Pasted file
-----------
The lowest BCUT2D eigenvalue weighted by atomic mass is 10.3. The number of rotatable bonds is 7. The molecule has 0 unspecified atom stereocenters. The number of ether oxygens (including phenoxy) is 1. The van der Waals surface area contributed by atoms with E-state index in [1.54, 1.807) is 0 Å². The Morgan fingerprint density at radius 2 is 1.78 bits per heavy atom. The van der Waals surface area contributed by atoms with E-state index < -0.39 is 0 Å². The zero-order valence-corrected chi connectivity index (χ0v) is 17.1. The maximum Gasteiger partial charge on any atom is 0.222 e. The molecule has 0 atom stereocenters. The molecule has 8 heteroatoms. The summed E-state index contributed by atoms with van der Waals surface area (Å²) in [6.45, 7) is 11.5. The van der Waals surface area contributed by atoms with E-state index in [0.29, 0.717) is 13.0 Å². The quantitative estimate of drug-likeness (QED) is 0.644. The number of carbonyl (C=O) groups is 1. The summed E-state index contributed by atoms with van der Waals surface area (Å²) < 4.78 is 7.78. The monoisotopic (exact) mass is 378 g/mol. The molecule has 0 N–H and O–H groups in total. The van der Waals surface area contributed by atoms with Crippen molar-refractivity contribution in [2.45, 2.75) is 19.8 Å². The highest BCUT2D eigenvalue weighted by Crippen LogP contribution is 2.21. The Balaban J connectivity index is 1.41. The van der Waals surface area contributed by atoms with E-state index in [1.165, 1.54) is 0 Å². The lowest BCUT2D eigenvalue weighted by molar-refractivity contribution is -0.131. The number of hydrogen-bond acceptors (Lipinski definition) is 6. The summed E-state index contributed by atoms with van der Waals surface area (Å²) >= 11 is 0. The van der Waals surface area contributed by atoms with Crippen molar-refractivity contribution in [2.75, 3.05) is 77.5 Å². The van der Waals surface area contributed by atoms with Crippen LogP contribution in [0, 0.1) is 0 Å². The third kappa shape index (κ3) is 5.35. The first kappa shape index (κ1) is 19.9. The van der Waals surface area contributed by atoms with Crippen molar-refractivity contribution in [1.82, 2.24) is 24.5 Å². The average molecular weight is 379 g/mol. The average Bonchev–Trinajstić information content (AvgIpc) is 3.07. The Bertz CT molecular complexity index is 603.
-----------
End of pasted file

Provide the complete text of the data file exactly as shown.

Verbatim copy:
The lowest BCUT2D eigenvalue weighted by atomic mass is 10.3. The number of rotatable bonds is 7. The molecule has 0 unspecified atom stereocenters. The number of ether oxygens (including phenoxy) is 1. The van der Waals surface area contributed by atoms with E-state index in [1.54, 1.807) is 0 Å². The Morgan fingerprint density at radius 2 is 1.78 bits per heavy atom. The van der Waals surface area contributed by atoms with E-state index < -0.39 is 0 Å². The zero-order valence-corrected chi connectivity index (χ0v) is 17.1. The maximum Gasteiger partial charge on any atom is 0.222 e. The molecule has 0 atom stereocenters. The molecule has 8 heteroatoms. The summed E-state index contributed by atoms with van der Waals surface area (Å²) in [6.45, 7) is 11.5. The van der Waals surface area contributed by atoms with E-state index in [0.29, 0.717) is 13.0 Å². The quantitative estimate of drug-likeness (QED) is 0.644. The number of carbonyl (C=O) groups is 1. The summed E-state index contributed by atoms with van der Waals surface area (Å²) < 4.78 is 7.78. The monoisotopic (exact) mass is 378 g/mol. The molecule has 0 N–H and O–H groups in total. The van der Waals surface area contributed by atoms with Crippen molar-refractivity contribution in [2.45, 2.75) is 19.8 Å². The highest BCUT2D eigenvalue weighted by Crippen LogP contribution is 2.21. The Balaban J connectivity index is 1.41. The van der Waals surface area contributed by atoms with E-state index in [1.165, 1.54) is 0 Å². The lowest BCUT2D eigenvalue weighted by molar-refractivity contribution is -0.131. The number of hydrogen-bond acceptors (Lipinski definition) is 6. The summed E-state index contributed by atoms with van der Waals surface area (Å²) >= 11 is 0. The van der Waals surface area contributed by atoms with Crippen molar-refractivity contribution in [2.75, 3.05) is 77.5 Å². The van der Waals surface area contributed by atoms with Crippen LogP contribution in [0, 0.1) is 0 Å². The third kappa shape index (κ3) is 5.35. The first kappa shape index (κ1) is 19.9. The van der Waals surface area contributed by atoms with Crippen molar-refractivity contribution in [1.82, 2.24) is 24.5 Å². The average molecular weight is 379 g/mol. The average Bonchev–Trinajstić information content (AvgIpc) is 3.07. The Bertz CT molecular complexity index is 603.